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Advice to Practitioners: A Review of the Popular Press Literature on Planned Change Communication
Unformatted Document Text:  Advice to Practitioners - 25 basic persuasive strategy for different contexts of change (e.g., change that is very controversial vs. change that is more routine and accepted)?, Who should be the spokespersons for change messages? When adopting a “sober selling” strategy what steps should one go through in creating effective messages? In soliciting input on vision, how much participation is desirable? How should one approach those who are resistant to participate? What are the warning signs that one has overcommunicated information to stakeholders? What is best balance between the amount of communication focused on dissemination of information and the amount devoted to input solicitation? Should all communication be two-way? What are guidelines for the length of a communication campaign? Is face-to-face communication still most effective when communication norms dictate electronic communication? What decision criteria should be used to select different communication strategies for different stakeholder groups? How do you execute good communication when working within a narrow time frame? In short, these books stuck us as extremely sloganesque in many cases when it came to specifying communicative strategies and advice. While occasionally pithy, and usually adamant, their advice lacked detail and appropriate qualification in many cases. Further, it lacked evidence. Few of the books we read offered more support for their advice than their own personal experience as consultants and practitioners, published reports by their own or other consulting companies, or well-celebrated case studies of large corporate change campaigns. Even when theoretical or rigorous scholarly evidence was presented, the contributions of the communication discipline were notably absent. Next steps for Communication Scholars The questions of practitioners we posed above are but a small list of many that we might generate out of this review. The work to be done here is formidable. It is also important work. Scholars of communication are well positioned to develop much more detailed advice than what is currently available to practitioners. Elaboration and testing theories of uncertainly reduction, persuasion, media use, employee involvement, identification, culture, and information use among others would benefit our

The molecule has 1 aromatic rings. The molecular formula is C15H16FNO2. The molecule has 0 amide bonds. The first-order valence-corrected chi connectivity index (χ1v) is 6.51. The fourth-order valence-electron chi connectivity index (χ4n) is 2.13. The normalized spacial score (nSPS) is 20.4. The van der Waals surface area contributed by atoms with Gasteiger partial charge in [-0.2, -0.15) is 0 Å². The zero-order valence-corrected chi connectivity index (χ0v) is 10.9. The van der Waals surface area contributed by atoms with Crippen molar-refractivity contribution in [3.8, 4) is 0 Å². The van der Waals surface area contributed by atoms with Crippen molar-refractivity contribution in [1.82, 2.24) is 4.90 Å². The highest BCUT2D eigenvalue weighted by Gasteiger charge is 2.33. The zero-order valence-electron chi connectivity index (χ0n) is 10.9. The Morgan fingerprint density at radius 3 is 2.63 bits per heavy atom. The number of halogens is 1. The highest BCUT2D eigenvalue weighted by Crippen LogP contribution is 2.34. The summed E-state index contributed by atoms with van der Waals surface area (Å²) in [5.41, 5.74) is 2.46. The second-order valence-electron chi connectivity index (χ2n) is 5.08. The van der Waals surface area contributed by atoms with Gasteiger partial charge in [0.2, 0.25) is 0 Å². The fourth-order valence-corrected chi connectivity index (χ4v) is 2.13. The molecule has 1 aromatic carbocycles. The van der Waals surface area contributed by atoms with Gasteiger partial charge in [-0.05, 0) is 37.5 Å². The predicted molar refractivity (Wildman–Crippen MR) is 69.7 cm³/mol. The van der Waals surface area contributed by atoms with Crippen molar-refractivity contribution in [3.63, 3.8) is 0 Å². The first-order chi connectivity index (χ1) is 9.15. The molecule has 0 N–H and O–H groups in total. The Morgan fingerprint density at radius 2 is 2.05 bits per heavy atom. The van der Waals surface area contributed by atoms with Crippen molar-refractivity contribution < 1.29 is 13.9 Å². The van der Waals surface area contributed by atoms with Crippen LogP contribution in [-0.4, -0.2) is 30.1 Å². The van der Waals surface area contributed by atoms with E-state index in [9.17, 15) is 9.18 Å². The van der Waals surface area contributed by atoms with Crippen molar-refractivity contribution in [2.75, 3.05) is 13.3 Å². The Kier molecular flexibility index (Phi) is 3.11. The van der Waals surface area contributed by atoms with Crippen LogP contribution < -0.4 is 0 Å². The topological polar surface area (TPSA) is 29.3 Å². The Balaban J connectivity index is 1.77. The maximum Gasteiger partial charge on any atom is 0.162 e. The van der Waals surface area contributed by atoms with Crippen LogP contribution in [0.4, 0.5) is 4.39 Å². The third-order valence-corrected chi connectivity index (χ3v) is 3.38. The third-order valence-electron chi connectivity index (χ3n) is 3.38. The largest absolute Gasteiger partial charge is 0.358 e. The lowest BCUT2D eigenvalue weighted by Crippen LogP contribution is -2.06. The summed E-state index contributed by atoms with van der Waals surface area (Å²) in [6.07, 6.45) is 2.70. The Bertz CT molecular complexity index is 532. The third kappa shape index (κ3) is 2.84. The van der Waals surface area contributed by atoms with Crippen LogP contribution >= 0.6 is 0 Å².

Authors: Lewis, Laurie., Stephens, Keri., Schmisseur, Amy. and Weir, Kathleen.
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Advice to Practitioners - 25
basic persuasive strategy for different contexts of change (e.g., change that is very controversial vs.
change that is more routine and accepted)?, Who should be the spokespersons for change messages?
When adopting a “sober selling” strategy what steps should one go through in creating effective
messages? In soliciting input on vision, how much participation is desirable? How should one approach
those who are resistant to participate? What are the warning signs that one has overcommunicated
information to stakeholders? What is best balance between the amount of communication focused on
dissemination of information and the amount devoted to input solicitation? Should all communication be
two-way? What are guidelines for the length of a communication campaign? Is face-to-face
communication still most effective when communication norms dictate electronic communication? What
decision criteria should be used to select different communication strategies for different stakeholder
groups? How do you execute good communication when working within a narrow time frame?
In short, these books stuck us as extremely sloganesque in many cases when it came to specifying
communicative strategies and advice. While occasionally pithy, and usually adamant, their advice lacked
detail and appropriate qualification in many cases. Further, it lacked evidence. Few of the books we read
offered more support for their advice than their own personal experience as consultants and practitioners,
published reports by their own or other consulting companies, or well-celebrated case studies of large
corporate change campaigns. Even when theoretical or rigorous scholarly evidence was presented, the
contributions of the communication discipline were notably absent.
Next steps for Communication Scholars
The questions of practitioners we posed above are but a small list of many that we might generate
out of this review. The work to be done here is formidable. It is also important work. Scholars of
communication are well positioned to develop much more detailed advice than what is currently available
to practitioners. Elaboration and testing theories of uncertainly reduction, persuasion, media use,
employee involvement, identification, culture, and information use among others would benefit our


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